Strangers to Us All Lawyers and Poetry

William M. Kunstler


William Moses Kunstler was born July 7, 1919 in New York city. His father was a physician. He was educated at Yale University (B.A. degree in 1941) and Columbia University (law degree in 1948). He made his home in New York City. Kunstler was admitted to the New York bar in 1948. From 1946 to 1950 he was a lecturer in English at Columbia University. Before taking up the practice of law he was an executive trained at Macy's (1948-49). From 1948 to 1974, Kunstler practiced law out of his New York law office and from 1969 as attorney and cofounder of the Center for Constitutional Rights. He was a lecturer at New York Law School, 1949-1951, assistant professor from 1951-1954, and an associate professor from 1954-162. He was a lecturer at the New School for Social Research from 1966 to 1971. Kunstler was a director of the American Civil Liberties Union from 1964 to 1972 and thereafter a member of the ACLU national council.

Kunstler served in the Army during WW II in the Pacific, and attained the rank of Major. He received the Bronze Star.

Kunstler, in an interview with the editors of Contemporary Authors was asked if he approached the law "with the heart of a poet," he replied:

I would like to think that. My first book was a book of poetry, and I spent a lot of my time doing public readings of my poetry with many other poets. In fact, as you talk to me I am preparing a document attempting to reduce or lower or vacate the sentence of Amiri Baraka, LeRoi Jones, a poet and playwright. A lot of my life has revolved around poetry and it would be difficult to say that it didn't enter into my so-called legal life. I use it a lot—I quote it in summations, I spend a lot of my spare time writing it or listening to it or reading it aloud . . . . [Ann Evoy (ed.), Contemporary Authors 311-315 (Detroit: Gale Research Co., 1982)(New Revisions Series, Vol. 5)(Jean W. Ross interview)]

_______________, Hints & Allegation: The World (In Poetry and Prose)(New York: Four Walls Eight Windows, 1994)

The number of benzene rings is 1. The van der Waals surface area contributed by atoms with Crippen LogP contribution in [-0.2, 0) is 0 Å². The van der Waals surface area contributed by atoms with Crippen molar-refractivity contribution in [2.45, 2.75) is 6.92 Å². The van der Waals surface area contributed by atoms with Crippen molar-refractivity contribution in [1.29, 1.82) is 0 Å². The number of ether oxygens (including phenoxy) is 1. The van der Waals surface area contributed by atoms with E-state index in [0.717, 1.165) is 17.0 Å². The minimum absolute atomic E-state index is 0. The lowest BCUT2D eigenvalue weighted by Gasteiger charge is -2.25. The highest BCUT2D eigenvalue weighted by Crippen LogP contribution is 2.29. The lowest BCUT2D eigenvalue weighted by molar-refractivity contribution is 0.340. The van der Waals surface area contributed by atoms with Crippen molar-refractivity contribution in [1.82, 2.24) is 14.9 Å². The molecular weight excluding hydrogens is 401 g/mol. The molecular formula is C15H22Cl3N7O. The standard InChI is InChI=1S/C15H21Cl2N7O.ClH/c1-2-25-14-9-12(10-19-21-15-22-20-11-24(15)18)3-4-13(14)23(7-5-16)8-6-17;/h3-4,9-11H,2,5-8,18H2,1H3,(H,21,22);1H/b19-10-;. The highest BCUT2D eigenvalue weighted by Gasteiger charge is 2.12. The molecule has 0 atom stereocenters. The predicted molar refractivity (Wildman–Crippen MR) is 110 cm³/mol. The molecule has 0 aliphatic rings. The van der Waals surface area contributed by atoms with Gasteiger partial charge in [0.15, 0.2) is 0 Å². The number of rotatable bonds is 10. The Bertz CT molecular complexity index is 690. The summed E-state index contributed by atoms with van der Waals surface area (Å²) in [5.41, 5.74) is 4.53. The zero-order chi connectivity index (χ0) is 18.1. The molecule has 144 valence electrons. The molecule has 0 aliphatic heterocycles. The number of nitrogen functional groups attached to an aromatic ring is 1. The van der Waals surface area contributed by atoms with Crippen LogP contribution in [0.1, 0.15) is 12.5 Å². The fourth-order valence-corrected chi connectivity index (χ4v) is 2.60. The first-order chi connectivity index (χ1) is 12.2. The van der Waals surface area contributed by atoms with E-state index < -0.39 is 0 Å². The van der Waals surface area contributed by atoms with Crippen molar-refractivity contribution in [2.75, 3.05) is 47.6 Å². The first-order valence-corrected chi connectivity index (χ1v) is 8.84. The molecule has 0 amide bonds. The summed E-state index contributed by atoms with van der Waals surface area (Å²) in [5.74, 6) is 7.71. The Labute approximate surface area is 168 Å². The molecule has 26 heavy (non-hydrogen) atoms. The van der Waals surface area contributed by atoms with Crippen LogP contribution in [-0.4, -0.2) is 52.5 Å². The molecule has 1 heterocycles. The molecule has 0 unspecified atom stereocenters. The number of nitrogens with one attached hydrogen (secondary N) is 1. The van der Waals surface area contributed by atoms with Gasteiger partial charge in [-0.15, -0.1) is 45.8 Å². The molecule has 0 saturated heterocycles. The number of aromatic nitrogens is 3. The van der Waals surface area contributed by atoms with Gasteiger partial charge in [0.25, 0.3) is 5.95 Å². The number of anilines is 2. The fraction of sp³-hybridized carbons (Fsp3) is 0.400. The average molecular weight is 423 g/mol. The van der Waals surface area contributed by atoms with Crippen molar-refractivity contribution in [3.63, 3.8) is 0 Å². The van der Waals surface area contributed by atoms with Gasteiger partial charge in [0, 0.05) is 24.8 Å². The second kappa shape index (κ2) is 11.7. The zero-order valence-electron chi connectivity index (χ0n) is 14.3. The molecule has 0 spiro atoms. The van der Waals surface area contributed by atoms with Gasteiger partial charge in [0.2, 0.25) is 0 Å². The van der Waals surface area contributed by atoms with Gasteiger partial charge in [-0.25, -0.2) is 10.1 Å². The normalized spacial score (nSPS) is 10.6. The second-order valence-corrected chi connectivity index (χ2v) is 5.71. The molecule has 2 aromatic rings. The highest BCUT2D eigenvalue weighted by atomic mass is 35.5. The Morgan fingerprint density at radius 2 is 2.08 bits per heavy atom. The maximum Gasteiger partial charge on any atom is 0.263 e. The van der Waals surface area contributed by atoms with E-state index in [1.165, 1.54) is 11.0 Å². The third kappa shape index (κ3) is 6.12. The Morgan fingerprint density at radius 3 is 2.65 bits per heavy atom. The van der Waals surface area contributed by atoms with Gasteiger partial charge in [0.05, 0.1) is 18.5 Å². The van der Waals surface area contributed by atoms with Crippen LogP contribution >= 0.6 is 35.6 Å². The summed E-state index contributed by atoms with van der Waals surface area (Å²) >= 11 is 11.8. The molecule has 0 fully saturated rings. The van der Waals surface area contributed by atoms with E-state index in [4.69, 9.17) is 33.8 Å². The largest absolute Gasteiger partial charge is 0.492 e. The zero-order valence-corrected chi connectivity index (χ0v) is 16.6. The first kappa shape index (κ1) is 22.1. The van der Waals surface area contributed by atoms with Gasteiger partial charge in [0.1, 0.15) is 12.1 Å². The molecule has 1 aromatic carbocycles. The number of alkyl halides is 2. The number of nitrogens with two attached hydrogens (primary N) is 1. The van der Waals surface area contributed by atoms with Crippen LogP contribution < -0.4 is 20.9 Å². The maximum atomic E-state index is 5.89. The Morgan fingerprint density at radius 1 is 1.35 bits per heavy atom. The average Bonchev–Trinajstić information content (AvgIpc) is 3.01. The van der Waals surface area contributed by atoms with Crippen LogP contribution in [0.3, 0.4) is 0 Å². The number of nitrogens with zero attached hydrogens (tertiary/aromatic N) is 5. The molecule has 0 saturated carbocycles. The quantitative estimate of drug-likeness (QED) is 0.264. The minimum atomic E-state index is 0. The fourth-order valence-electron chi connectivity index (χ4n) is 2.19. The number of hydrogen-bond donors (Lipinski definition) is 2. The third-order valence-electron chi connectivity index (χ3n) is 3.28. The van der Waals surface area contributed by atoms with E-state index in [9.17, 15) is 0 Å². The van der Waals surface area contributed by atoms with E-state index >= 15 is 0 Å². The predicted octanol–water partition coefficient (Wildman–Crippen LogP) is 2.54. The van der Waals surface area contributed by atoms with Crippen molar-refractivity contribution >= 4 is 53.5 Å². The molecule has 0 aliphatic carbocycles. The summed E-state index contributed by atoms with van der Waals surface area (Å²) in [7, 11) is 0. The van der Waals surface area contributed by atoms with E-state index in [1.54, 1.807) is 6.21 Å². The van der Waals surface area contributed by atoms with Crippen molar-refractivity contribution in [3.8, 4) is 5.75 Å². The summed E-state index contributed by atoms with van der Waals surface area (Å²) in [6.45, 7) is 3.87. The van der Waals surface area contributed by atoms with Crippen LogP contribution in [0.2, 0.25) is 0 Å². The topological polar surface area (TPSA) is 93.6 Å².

William M. Kunstler, My Life as a Radical Lawyer (New York: Birch Lane, 1994)


William M. Kunstler, The Law of Accidents (New York: Oceana Publications, 1954)

_______________, First Degree (New York: Oceana Publications, 1960)

_______________, Beyond a Reasonable Doubt? The Original Trial of Caryl Chessman (New York: Morrow, 1961)(Westport, Connecticut: Greenwood Press, 1973)

_______________, The Case for Courage: The Stories of Ten Famous American Attorneys Who Risked Their Careers in the Cause of Justice (New York: Morrow, 1962)

_______________, And Justice For All (Dobbs Ferry, New York: Oceana, 1963)[republished as Politics on Trial: Five Famous Trials of the 20th Century (Ocean Press, 2003)(introduction & case notes by Karin Kunstler Goldman, Micahel Ratner & Michael Steven Smith)]

_______________, The Minister and the Choir Singer: The Hall-Mills Murder Case (New York: Morrow, 1964)(published as The Hall-Mills Murder Case: The Minister and the Choir Singer, Rutgers University Press, 1980)

_______________, Deep in My Heart (New York: Morrow, 1966)

_______________, My Life as a Radical Lawyer (Secaucus, New Jersey: Carol Publications, 1994)


David J. Langum, William M. Kunstler: The Most Hated Lawyer in America (New York: New York University Press, 1999)

Michael Steven Smith, Lawyers You'll Like: Putting Human Rights First (Union City, New Jersey: Smyrna Press, 1999)(containing an interview with Kunstler)

Contempt: Transcript of the Contempt Citations, Sentences, and Responses of the Chicago Conspiracy 10 (Chicago: Swallow Press 1970)